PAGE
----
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Choson Dynasty


korea-garden.jpg (19400 bytes)The Choson Dynasty suppressed Buddhism in favor of Confucianism. Under such circumstances, the construction of temples declined drastically, while the construction of Confucian shrines and private and public Confucian academies flourished. A simpler system of column-head bracketing was generally favored in the highly Confucian society, though the multicluster bracket style was still used in some buildings. Kungnakchon of Muwisa temple, Kuksajon and Hasadang of Songgwangsa temple and Haet'almun gate of Togapsa temple are examples of the column-head bracket style. The Namdaemun gate of Seoul, the Taeungjon hall of Pongjongsa temple and the Namdaemun gate of Kaesong represent the multicluster bracket style of the early Choson period.

 

In the aftermath of a series of foreign invasions, a new architectural style with wing-like brackets emerged during the mid-Choson period. Simpler and more economical than the column-head style, it was well-suited to the difficult financial situation the nation was experiencing caused by repeated wars and conflicts. However, palace buildings and important temple facilities continued to be built with the more ornate multicluster brackets, as is evident in the Myongjongjon hall in Ch'anggyonggung palace, the Kumganggyedan hall of T'ongdosa temple, the P'alsangjon of Popchusa and the Kak'wangjon of

 


 Hwaomsa temple. Public buildings built in the wing-like bracket style include the chongjon hall and the Yongnyongjon hall of Chongmyo, the royal ancestral shrine.

Toward the end of the 17th century, the Sirhak or "Practical Learning" school of Confucianism came into being. It greatly influenced the arts, encouraged scientific studies and inspired an awareness of nationalism throughout the 18th century. As Western thought and culture surged into the country, architecture, as well as other fields of art, underwent a period of decline, all of which was characterized by redundancy and superfluous decoration. Exemplary structures from this latter Choson period include the Injongjon hall of Ch'angdokkung palace, the Chunghwajon hall of Toksugung palace and Tongdaemun, the East Gate of Seoul.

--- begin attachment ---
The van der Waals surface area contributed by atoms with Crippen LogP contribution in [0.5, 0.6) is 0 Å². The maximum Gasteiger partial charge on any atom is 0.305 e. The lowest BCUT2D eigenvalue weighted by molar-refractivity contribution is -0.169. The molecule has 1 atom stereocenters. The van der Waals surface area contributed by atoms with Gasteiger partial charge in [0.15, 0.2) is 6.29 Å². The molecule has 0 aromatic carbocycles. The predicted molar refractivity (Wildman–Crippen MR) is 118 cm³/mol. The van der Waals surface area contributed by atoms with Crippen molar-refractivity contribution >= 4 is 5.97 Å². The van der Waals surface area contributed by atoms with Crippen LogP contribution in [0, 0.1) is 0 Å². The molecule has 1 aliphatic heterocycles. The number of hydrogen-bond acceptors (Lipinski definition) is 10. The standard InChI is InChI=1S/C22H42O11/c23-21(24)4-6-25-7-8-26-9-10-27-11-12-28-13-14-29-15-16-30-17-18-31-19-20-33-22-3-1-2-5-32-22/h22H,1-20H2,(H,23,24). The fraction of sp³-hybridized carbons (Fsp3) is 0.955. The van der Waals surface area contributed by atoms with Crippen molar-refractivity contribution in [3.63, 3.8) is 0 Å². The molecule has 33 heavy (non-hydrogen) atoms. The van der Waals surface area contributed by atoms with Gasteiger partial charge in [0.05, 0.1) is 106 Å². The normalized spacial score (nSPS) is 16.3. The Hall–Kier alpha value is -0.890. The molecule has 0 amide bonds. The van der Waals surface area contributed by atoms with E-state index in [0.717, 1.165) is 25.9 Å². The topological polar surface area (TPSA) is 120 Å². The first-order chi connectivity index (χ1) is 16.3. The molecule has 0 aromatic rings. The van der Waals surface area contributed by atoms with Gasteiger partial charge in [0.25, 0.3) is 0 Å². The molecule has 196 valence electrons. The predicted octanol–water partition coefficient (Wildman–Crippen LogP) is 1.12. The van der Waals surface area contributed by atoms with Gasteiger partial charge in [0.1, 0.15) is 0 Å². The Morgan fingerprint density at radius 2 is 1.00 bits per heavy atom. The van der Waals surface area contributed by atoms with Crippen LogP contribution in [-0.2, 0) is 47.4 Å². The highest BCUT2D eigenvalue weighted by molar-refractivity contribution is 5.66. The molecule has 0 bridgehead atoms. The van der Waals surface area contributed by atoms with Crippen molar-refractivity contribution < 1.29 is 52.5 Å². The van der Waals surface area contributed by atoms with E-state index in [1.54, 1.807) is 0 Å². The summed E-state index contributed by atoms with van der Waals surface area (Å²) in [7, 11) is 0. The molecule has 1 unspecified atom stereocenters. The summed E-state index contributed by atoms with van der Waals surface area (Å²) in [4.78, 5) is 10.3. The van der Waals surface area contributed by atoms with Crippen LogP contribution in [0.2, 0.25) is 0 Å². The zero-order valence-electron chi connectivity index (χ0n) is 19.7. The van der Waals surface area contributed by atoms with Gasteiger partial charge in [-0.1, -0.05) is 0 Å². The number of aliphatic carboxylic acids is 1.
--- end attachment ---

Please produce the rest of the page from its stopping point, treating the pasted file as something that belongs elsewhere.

Choson period town walls are best exemplified by ones constructed around Seoul which were built in 1396, and rebuilt in 1422. The walls around Suwon were completed in 1796. The Seoul City wall included four major gates at each compass point and four smaller ones in between each of them.

The vast majority of the Choson palaces were destroyed during the Japanese invasions of 1592-1598. Most of the wooden palace buildings now extant in Seoul were reconstructed during the middle and late Choson periods. The multicluster bracket style was used in most of the major palace structures, the audience halls and entrance gates, and the wing-like bracket style, in minor structures, such as houses and pavilions. Few palace buildings were built in the column-head style.

The roofs of the palace gates are hipped while the roofs of the main structures are hipped and gabled. Decorative ceramic figures in the shape of dragons and other animal heads are at each end of the ridges and rows of chapsang, which are clay figures derived from a popular Chinese story, line the sloping ridges to guard against evil spirits.

The ceilings of the major buildings are finished with checkered panels or with highly decorated canopies that hide the framework of the roofs. Brackets and ceilings are colorfully painted, and the areas where the tie beams and pillars meet are decorated with carved corbels.

Chang'gyong Palace

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